hordes Of the Brotherhood recovered from their paralysis of horror and surged madly toward the dais.
"The Door is closed! Death to the blasphemers!" cried the chief priest as he plunged forward.
"Death to the blasphemers!" shrieked the crazed horde below.
Ennis' pistol roared and the chief priest went down. The light in the cavern died completely at that moment.
In the dark a torrent of bodies catapulted against Ennis, screaming vengeance. He struck out with his pistol-barrel in the mad mêlée, holding Ruth's stiff form close with his other hand. He heard the other drugged, helpless victims crushed down and trampled under foot by the surging horde of vengeance-mad members.
Clinging to the girl, Ennis fought like a madman through a darkness in which none could distinguish friend or foe, toward the door at the side from which Campbell had fired. He smashed down the pistol-barrel on all before him, as hands sought to grab him in the dark. He knew sickeningly that he was lost in the combat, with no sense of the direction of the door.
Then a voice roared loud across the wild din, "Ennis, this way! This way, Ennis!" yelled Inspector Campbell, again and again.
Ennis plunged through the whirl of unseen bodies in the direction of the detective's shouting voice. He smashed through, half dragging and half carrying the girl, until Campbell's voice was close ahead in the dark. He fumbled at the rock wall, found the door opening, and then Campbell's hands grasped him to pull him inside.
Hands grabbed him from behind, striving to tear Ruth from him, to jerk him back. Voices shrieked for help.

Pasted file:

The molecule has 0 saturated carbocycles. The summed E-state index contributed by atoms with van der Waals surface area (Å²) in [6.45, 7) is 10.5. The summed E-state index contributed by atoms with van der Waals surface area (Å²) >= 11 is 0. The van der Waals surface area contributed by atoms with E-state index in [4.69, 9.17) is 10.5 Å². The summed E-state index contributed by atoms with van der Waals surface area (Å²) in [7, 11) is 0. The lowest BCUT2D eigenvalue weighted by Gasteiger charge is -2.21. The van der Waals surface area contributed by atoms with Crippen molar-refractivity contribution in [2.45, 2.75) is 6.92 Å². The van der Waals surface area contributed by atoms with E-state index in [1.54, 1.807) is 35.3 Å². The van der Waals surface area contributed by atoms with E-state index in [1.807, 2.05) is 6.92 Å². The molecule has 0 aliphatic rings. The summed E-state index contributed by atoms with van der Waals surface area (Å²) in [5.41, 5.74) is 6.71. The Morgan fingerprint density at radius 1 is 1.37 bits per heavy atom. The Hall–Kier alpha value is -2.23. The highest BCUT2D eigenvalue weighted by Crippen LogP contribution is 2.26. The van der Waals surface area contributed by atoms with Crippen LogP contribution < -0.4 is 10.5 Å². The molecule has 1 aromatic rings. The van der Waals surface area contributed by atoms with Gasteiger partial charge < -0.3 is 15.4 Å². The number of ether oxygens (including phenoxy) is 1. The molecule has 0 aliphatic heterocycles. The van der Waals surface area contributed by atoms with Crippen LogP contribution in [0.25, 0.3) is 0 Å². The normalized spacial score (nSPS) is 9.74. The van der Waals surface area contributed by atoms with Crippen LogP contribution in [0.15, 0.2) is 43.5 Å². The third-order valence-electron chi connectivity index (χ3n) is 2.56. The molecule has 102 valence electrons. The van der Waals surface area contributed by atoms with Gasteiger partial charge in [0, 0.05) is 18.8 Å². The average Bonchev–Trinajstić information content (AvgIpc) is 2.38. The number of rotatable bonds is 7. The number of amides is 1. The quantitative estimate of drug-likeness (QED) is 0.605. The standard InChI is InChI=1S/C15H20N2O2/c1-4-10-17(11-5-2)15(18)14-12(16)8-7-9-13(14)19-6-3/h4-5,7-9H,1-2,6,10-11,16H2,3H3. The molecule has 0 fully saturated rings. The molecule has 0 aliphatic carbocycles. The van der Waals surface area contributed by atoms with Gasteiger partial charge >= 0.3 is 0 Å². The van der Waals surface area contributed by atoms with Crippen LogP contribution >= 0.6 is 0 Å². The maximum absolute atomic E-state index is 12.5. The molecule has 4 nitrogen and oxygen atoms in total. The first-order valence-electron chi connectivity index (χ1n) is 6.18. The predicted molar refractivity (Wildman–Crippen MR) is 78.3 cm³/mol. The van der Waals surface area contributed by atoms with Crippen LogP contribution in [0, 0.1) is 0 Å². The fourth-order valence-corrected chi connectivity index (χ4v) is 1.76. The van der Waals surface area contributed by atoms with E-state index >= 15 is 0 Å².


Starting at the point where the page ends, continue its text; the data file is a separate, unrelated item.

Campbell's pistol blazed in the dark and the hands released their grip. Ennis stumbled with the girl through the door into a dark tunnel. He heard Campbell slam a door shut, and heard a bar fall with a clang.
"Quick, for God's sake!" panted Campbell in the dark. "They'll follow us—we've got to get up through the tunnels to the water-cavern!"
They raced along the pitch-dark tunnel, Campbell now carrying the girl, Ennis reeling drunkenly along.
They heard a mounting roar behind them, and as they burst into the main tunnel, no longer lighted but dark like the others, they looked back and saw a flickering of light coming up the passage.
"They're after us and they've got lights!" Campbell cried. "Hurry!"
It was nightmare, this mad flight on stumbling feet up through the dark tunnels where they could hear the sea booming close overhead, and could hear the wild pursuit behind.
Their feet slipped on the damp floor and they crashed into the walls of the tunnel at the turns. The pursuit was closer behind—as they started climbing the last passages to the water-cavern, the torchlight behind showed them to their pursuers and wild yells came to their ears.
They had before them only the last ascent to the water-cavern when Ennis stumbled and went down. He swayed up a little, yelled to Campbell. "Go on—get Ruth out! I'll try to hold them back a moment!"
"No!" rasped Campbell. "There's another way—one that may mean the end for us too, but our only chance!"
The inspector thrust his hand into his pocket, snatched out his big, old-fashioned gold watch.
He tore it from its chain, turned the stem of it twice around. Then he hurled